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Mount Sinai Psychiatrists Help Tame the Lion of Mental Health in Ethiopia

Two Mount Sinai psychiatrists, Drs. Clare Pain and Paula Ravitz, part of the Canadian contingent involved in The Biaber Project, were awarded a $1 million grant in October to support their work addressing mental health in Ethiopia ― a country where mental illness is highly stigmatized and resources to fight it have been extremely limited. The grant came from Grand Challenges Canada, who announced $19.4 million in funding for 15 projects that aim to tackle mental health issues in the developing world.

The Biaber Project - Scaling up Interpersonal Psychotherapy (IPT) for Common Mental Disorders in Ethiopia, is an initiative of the Toronto Addis Ababa Psychiatry Program (TAAPP). Together with their esteemed Ethiopian colleagues, Drs. Dawit Wondimagegn and Atalay Alem, and Sue Carey, the project manager, the team is training a network of Ethiopian health workers to provide culturally-sensitive mental health treatment to people in their own communities.

A major contributor to mental health disorders in Ethiopia is domestic violence, which has a high occurrence in rural families and can often lead to depression, anxiety and suicide. Those who suffer mental illness are often severely stigmatized and psychiatric care in the country has been extremely limited.

The prevailing model of acquiring medical specialists in Ethiopia in the past has been to send candidates abroad for post-graduate training. However, in the last 40 years, less than two per cent have returned to Ethiopia to practice. The vision of TAAPP is to train professionals in Ethiopia, replicating and sustaining advanced training programs over the long term, thus decreasing the need to train abroad. The Biaber Project follows the same plan to build long-term education capacity and sustainability in mental health. It will also test improved screening for mental health disorders and make treatments available to many who previously could not access care.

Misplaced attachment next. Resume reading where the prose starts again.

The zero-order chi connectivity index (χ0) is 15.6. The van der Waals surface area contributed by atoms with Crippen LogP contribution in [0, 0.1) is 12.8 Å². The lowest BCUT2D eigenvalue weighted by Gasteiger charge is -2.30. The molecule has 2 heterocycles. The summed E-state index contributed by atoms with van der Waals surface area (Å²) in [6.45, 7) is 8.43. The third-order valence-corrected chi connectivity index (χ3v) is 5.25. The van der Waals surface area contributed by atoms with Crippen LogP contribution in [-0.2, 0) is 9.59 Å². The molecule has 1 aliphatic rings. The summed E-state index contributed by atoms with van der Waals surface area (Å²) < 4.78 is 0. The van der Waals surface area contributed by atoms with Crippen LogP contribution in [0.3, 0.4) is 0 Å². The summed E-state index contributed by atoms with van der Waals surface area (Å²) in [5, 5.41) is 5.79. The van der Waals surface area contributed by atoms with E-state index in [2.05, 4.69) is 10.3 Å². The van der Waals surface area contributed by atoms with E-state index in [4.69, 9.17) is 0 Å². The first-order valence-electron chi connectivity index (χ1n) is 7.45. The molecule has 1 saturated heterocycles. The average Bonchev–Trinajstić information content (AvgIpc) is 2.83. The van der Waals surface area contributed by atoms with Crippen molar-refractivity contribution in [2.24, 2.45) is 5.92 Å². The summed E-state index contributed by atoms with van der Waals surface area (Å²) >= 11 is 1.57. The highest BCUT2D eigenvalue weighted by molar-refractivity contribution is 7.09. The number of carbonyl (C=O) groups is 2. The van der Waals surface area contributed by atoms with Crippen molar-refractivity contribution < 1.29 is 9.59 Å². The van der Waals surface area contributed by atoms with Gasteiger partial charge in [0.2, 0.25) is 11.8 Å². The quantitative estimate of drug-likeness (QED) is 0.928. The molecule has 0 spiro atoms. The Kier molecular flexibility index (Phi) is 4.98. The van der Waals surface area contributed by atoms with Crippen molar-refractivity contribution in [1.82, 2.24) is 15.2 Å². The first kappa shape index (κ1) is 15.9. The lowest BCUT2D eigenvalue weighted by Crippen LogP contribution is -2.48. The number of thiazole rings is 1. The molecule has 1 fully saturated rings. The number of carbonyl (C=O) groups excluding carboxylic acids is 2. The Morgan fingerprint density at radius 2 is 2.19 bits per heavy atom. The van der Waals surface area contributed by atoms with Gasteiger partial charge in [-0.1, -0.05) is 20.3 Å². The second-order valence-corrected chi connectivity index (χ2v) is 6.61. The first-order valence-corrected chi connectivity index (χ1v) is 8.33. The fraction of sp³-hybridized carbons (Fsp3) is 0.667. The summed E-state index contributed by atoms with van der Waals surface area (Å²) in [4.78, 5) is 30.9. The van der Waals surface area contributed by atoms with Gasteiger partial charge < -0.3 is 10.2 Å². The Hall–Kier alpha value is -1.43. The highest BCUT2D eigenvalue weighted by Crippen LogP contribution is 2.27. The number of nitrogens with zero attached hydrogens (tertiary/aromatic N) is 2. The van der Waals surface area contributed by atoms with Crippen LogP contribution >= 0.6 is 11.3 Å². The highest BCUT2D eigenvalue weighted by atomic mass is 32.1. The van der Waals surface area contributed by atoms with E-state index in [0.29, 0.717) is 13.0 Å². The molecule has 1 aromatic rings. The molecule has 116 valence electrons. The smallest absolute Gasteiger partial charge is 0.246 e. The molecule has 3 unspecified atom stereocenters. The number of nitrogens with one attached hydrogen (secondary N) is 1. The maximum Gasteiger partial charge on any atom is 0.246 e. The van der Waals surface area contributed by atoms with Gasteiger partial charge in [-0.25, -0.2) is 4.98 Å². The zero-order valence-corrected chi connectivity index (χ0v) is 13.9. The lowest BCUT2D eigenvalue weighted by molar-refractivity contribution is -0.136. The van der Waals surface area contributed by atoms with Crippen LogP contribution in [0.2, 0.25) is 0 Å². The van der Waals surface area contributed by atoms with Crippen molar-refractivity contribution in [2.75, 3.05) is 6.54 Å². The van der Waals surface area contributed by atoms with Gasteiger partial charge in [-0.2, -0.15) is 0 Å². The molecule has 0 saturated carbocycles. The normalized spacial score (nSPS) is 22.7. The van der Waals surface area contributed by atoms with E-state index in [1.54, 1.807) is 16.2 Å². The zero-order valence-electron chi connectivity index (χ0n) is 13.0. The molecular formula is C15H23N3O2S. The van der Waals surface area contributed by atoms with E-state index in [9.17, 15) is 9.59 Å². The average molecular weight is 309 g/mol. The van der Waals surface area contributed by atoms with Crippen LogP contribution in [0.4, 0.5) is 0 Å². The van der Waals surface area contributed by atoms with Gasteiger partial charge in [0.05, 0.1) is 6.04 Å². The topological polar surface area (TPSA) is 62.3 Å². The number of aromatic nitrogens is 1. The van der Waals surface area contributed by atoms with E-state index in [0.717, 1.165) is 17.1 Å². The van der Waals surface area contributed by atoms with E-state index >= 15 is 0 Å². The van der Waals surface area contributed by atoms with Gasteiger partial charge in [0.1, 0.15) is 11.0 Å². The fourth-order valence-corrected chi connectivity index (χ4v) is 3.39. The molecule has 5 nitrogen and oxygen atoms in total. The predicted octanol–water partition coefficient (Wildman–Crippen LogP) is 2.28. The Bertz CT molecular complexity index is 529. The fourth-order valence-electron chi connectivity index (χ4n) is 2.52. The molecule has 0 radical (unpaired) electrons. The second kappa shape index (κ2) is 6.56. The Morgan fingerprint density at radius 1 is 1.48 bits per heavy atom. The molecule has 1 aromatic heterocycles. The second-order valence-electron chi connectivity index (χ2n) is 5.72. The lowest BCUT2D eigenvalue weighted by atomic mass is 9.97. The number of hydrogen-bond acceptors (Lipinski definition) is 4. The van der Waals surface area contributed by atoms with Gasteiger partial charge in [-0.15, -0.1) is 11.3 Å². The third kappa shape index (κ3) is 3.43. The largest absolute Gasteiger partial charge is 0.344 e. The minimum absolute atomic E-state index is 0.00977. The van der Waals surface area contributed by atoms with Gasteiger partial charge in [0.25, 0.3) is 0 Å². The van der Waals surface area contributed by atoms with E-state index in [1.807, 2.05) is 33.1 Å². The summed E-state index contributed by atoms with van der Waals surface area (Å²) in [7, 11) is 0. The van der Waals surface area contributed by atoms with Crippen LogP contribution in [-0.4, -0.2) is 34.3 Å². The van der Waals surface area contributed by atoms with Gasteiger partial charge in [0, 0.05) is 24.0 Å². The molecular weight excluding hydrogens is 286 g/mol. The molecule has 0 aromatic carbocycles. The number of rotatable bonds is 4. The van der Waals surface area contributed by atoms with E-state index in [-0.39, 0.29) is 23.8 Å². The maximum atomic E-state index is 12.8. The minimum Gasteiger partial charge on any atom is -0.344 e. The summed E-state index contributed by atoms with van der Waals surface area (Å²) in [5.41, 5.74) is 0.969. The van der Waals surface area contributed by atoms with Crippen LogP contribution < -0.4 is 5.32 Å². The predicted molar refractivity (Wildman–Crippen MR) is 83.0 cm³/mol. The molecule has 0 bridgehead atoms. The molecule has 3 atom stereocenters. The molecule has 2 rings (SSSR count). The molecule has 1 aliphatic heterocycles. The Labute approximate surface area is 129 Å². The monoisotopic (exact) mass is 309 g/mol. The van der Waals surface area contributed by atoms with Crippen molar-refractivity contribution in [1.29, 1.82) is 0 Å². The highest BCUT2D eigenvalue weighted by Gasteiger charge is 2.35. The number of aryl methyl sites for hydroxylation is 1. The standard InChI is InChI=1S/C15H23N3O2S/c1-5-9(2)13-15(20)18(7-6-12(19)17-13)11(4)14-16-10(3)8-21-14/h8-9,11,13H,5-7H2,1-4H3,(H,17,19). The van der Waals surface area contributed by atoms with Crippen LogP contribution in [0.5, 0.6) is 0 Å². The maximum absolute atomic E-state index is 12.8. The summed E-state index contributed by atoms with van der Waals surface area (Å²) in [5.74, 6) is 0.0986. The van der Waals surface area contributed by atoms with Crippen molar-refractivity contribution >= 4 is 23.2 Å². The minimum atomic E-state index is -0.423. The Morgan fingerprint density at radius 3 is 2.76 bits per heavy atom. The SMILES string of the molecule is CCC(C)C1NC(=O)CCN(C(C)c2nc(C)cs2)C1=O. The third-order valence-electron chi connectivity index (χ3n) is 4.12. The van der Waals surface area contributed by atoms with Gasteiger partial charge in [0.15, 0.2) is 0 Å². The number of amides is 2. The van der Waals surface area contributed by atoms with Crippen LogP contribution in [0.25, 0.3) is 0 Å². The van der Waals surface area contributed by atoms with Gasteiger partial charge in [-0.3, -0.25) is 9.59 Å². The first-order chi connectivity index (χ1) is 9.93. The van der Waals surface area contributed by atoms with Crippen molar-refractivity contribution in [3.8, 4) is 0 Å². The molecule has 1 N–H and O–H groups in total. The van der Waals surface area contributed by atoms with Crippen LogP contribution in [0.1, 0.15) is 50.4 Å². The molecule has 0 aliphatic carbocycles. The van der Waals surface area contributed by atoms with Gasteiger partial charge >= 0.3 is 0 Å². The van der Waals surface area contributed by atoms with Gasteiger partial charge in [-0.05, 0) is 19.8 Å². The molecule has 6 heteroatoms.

“The gap between the number of people in Ethiopia suffering from mental illness and the services and trained personnel available to help is a significant problem,” says Dr. Pain. “This grant will harness the tremendous expertise of Ethiopian psychiatrists to help bridge this gap and will have a significant impact on those suffering with mental health disorders." 

TAAPP has already helped expand and develop Ethiopia’s health-care system from having just 11 psychiatrists nine years ago to 44 today. “More importantly,” says Dr. Ravitz, “This grant will ensure ongoing provision and sustainability of these new services by embedding this training into the professional education of health workers in six regions of Ethiopia.” 

Dr. Molyn Leszcz, Psychiatrist-in-Chief at Mount Sinai, is a big supporter of the project. “We are incredibly proud of the work Drs. Pain and Ravitz are doing, and were so pleased to be recognized by Grand Challenges Canada,” says Dr. Leszcz. “Not only do clinicians at our hospital provide exceptional patient care, they also care deeply about global health issues and ― like these doctors ― step up and impact change in a significant way.”

The Biaber Project was named after the Amharic saying, “der biaber anbessa yaser,” which means, “together, a spider web will tie a lion.” With the well-timed help of this generous grant, this extraordinary team aims to tame the lion of mental illness in Ethiopia.

Drs. Clare Pain and Paula Ravitz are both staff psychiatrists at Mount Sinai Hospital and are Associate Professors in the Department of Psychiatry at University of Toronto. Dr. Ravitz is the Morgan Firestone Chair of Psychotherapy at Mount Sinai and the Associate Director of the Division of Psychotherapies, Humanities and Educational Scholarship. Dr. Pain is the Director of Mount Sinai’s Psychological Trauma Program and Co-ordinator of TAAAC (Toronto Addis Ababa Academic Collaboration.) Sue Carey, from International Governance Associates, is the Canadian manager of this project.

(Left to rigtht: Dr. Clare Pain and Dr. Paula Ravitz)